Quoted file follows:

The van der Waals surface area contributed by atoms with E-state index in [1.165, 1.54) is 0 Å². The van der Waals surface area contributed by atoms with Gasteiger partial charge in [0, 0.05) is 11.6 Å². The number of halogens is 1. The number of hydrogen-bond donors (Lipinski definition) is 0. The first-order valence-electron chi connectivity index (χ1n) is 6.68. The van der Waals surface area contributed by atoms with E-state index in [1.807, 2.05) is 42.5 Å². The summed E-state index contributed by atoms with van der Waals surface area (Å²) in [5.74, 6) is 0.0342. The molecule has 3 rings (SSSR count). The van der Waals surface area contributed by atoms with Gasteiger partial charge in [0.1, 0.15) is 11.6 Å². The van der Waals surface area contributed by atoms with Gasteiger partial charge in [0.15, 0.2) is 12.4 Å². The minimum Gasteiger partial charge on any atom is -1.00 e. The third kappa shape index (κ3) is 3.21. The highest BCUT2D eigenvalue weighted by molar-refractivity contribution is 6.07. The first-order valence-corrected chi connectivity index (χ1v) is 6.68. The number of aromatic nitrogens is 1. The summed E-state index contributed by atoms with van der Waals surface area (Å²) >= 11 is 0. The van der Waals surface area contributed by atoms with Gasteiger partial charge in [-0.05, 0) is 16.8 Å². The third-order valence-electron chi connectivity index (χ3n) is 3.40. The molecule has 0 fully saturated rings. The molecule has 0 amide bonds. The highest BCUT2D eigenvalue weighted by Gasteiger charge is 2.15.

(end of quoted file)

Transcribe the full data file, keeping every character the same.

The van der Waals surface area contributed by atoms with E-state index in [1.165, 1.54) is 0 Å². The van der Waals surface area contributed by atoms with Gasteiger partial charge in [0, 0.05) is 11.6 Å². The number of halogens is 1. The number of hydrogen-bond donors (Lipinski definition) is 0. The first-order valence-electron chi connectivity index (χ1n) is 6.68. The van der Waals surface area contributed by atoms with E-state index in [1.807, 2.05) is 42.5 Å². The summed E-state index contributed by atoms with van der Waals surface area (Å²) in [5.74, 6) is 0.0342. The molecule has 3 rings (SSSR count). The van der Waals surface area contributed by atoms with Gasteiger partial charge in [0.1, 0.15) is 11.6 Å². The van der Waals surface area contributed by atoms with Gasteiger partial charge in [0.15, 0.2) is 12.4 Å². The minimum Gasteiger partial charge on any atom is -1.00 e. The third kappa shape index (κ3) is 3.21. The highest BCUT2D eigenvalue weighted by molar-refractivity contribution is 6.07. The first-order valence-corrected chi connectivity index (χ1v) is 6.68. The number of aromatic nitrogens is 1. The summed E-state index contributed by atoms with van der Waals surface area (Å²) >= 11 is 0. The van der Waals surface area contributed by atoms with Gasteiger partial charge in [-0.05, 0) is 16.8 Å². The third-order valence-electron chi connectivity index (χ3n) is 3.40. The molecule has 0 fully saturated rings. The molecule has 0 amide bonds. The highest BCUT2D eigenvalue weighted by Gasteiger charge is 2.15.